When information systems evolve, they become greedier for both operational and advanced strategic statistics and data analysis. This need is a part of a natural evolution. The more data you have, the higher potential for extracting information you have. Looking at business environments using IT platforms, that's what analytics are actually all about - getting useful information from usually bad data. It turns out the task of analytical reporting is not so complex as it seems, but you definitely need a set of different skills / people to make it work.
There are tons of different statistical approaches, methods and theories, but it turns out that for average business needs you only need basic mathematics, where the most complex operations are sometimes logarithms. So, if it's so simple, where does the problem lay? Why do information systems often lack analytical support, which can be used for decision making?
In my opinion there are three main steps to consider when trying to make useful statistics and data analysis, and ignoring or underestimating any one of them will make your reports suck.
Data is the king. If you don't have the data, you might as well give it up. If your data is bad or weak, you might consider rebuilding it. But you should know one thing - the better the structure of your data is, the better your analysis will be. Using a flat database such as a text file or an Excel spreadsheet gives you few analytical opportunities. Relational databases, such as Access, MySQL or SQL offer cross-data querying and advanced reporting, but huge and complex calculations can take a lot of time. For those, a multidimensional OLAP database designed strictly for analysis becomes the only option.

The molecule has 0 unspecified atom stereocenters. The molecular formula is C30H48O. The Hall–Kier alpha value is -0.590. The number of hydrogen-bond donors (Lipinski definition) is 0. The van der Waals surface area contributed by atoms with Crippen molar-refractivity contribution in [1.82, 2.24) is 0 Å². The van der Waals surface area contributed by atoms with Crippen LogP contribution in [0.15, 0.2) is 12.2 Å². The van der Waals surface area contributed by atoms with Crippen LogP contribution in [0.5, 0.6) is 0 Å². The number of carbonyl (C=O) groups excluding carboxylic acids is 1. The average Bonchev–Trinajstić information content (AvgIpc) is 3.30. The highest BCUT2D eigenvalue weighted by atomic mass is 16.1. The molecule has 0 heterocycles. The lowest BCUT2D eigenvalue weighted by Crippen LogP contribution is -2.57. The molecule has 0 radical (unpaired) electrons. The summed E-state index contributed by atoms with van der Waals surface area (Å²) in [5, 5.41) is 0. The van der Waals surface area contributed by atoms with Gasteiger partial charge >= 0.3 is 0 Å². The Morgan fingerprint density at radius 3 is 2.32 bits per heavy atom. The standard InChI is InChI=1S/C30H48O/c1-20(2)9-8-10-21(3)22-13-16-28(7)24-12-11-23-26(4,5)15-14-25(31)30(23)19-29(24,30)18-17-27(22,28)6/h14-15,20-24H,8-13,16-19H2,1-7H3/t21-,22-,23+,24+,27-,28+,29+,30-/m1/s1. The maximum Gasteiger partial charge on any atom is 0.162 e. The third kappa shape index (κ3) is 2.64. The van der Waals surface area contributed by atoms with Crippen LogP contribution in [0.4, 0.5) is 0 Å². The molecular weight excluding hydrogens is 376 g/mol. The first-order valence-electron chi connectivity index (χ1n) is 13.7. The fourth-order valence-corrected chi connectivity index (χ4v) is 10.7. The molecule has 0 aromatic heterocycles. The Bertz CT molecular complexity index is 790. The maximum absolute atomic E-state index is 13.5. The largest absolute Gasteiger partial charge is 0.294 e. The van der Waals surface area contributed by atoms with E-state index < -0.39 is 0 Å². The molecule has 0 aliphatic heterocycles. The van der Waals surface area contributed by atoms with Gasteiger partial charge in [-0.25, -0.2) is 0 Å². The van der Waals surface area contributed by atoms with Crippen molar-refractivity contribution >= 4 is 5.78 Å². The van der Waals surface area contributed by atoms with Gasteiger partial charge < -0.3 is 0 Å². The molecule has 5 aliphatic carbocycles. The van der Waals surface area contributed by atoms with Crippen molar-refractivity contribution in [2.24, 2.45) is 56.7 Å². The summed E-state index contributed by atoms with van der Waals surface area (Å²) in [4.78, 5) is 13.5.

Challenges in this step: Technical
The data discussed above defines the scope of potential information you can deliver. In this step, the main goal is simple - you need to know what you want to know. Business needs, process flow, strategic goals or just plain simple amusement are the main factors that need to be addressed. Having someone who is able to recognize these opportunities is crucial, because data is just numbers, but aggregated data - information - is knowledge. It's quite clear you won't be able to get something if you don't know what you want to get.
Challenges in this step: Analytical
A picture can tell a thousand words and this goes a long way for data visualization. Even if you can't use charts, you can color information and use measures such as font size to represent another dimension of information or trends. Besides, always keep in mind that less is more, so you should put irrelevant information in the background and punchlines in the spotlight. Check out different chart types, they're useful for different representations and experimenting with them can display things that don't seem there at first sight. Observe patterns. Try to imagine a playground, where information can satisfy your curiosity and while doing it, it also brings useful and valuable results.
Challenges in this step: Creative
If you have the will, you can do all sorts of crazy stuff with statistics and data analysis, but you should know they sometimes take a lot of time. I'm proud my chronolog already has two nice looking children of these activities. The first one is a simple recommendation engine used for content ranking and the other one a set of reports which offer insight into activity and interactions of the chronolog. What can I say, I like to play around, and it may as well be any information system I can get my hands on. Give me the data and I'll give you information.